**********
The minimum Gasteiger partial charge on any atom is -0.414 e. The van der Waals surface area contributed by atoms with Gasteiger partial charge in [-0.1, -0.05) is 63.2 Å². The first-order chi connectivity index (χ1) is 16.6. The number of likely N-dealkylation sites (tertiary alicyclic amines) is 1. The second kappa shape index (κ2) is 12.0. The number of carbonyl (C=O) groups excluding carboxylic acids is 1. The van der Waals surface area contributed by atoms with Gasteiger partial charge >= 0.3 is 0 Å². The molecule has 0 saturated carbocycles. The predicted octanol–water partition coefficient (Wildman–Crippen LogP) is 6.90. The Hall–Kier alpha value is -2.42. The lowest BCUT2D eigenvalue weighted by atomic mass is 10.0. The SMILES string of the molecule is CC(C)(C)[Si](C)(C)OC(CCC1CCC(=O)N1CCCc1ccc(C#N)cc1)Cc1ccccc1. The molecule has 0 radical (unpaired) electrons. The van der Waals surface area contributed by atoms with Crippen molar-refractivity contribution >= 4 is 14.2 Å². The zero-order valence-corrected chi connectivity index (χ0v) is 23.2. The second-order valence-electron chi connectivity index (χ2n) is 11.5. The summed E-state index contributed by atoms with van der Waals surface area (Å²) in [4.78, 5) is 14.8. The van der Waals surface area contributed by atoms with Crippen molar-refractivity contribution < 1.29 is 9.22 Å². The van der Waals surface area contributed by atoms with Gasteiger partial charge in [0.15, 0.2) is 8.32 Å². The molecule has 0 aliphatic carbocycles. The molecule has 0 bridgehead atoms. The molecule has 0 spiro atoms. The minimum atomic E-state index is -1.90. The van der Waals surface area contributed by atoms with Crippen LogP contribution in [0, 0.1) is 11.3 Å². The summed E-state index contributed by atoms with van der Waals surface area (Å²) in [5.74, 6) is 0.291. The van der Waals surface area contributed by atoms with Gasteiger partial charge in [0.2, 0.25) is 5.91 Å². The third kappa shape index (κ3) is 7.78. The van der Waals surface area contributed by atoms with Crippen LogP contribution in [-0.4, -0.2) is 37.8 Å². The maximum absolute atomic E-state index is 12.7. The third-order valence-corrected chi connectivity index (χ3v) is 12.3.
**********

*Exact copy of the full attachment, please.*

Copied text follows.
The minimum Gasteiger partial charge on any atom is -0.414 e. The van der Waals surface area contributed by atoms with Gasteiger partial charge in [-0.1, -0.05) is 63.2 Å². The first-order chi connectivity index (χ1) is 16.6. The number of likely N-dealkylation sites (tertiary alicyclic amines) is 1. The second kappa shape index (κ2) is 12.0. The number of carbonyl (C=O) groups excluding carboxylic acids is 1. The van der Waals surface area contributed by atoms with Gasteiger partial charge >= 0.3 is 0 Å². The molecule has 0 saturated carbocycles. The predicted octanol–water partition coefficient (Wildman–Crippen LogP) is 6.90. The Hall–Kier alpha value is -2.42. The lowest BCUT2D eigenvalue weighted by atomic mass is 10.0. The SMILES string of the molecule is CC(C)(C)[Si](C)(C)OC(CCC1CCC(=O)N1CCCc1ccc(C#N)cc1)Cc1ccccc1. The molecule has 0 radical (unpaired) electrons. The van der Waals surface area contributed by atoms with Crippen molar-refractivity contribution >= 4 is 14.2 Å². The zero-order valence-corrected chi connectivity index (χ0v) is 23.2. The second-order valence-electron chi connectivity index (χ2n) is 11.5. The summed E-state index contributed by atoms with van der Waals surface area (Å²) in [4.78, 5) is 14.8. The van der Waals surface area contributed by atoms with Crippen molar-refractivity contribution < 1.29 is 9.22 Å². The van der Waals surface area contributed by atoms with Gasteiger partial charge in [0.15, 0.2) is 8.32 Å². The molecule has 0 aliphatic carbocycles. The molecule has 0 bridgehead atoms. The molecule has 0 spiro atoms. The minimum atomic E-state index is -1.90. The van der Waals surface area contributed by atoms with Crippen LogP contribution in [0, 0.1) is 11.3 Å². The summed E-state index contributed by atoms with van der Waals surface area (Å²) in [5.74, 6) is 0.291. The van der Waals surface area contributed by atoms with Gasteiger partial charge in [0.2, 0.25) is 5.91 Å². The third kappa shape index (κ3) is 7.78. The van der Waals surface area contributed by atoms with Crippen LogP contribution in [-0.4, -0.2) is 37.8 Å². The maximum absolute atomic E-state index is 12.7. The third-order valence-corrected chi connectivity index (χ3v) is 12.3.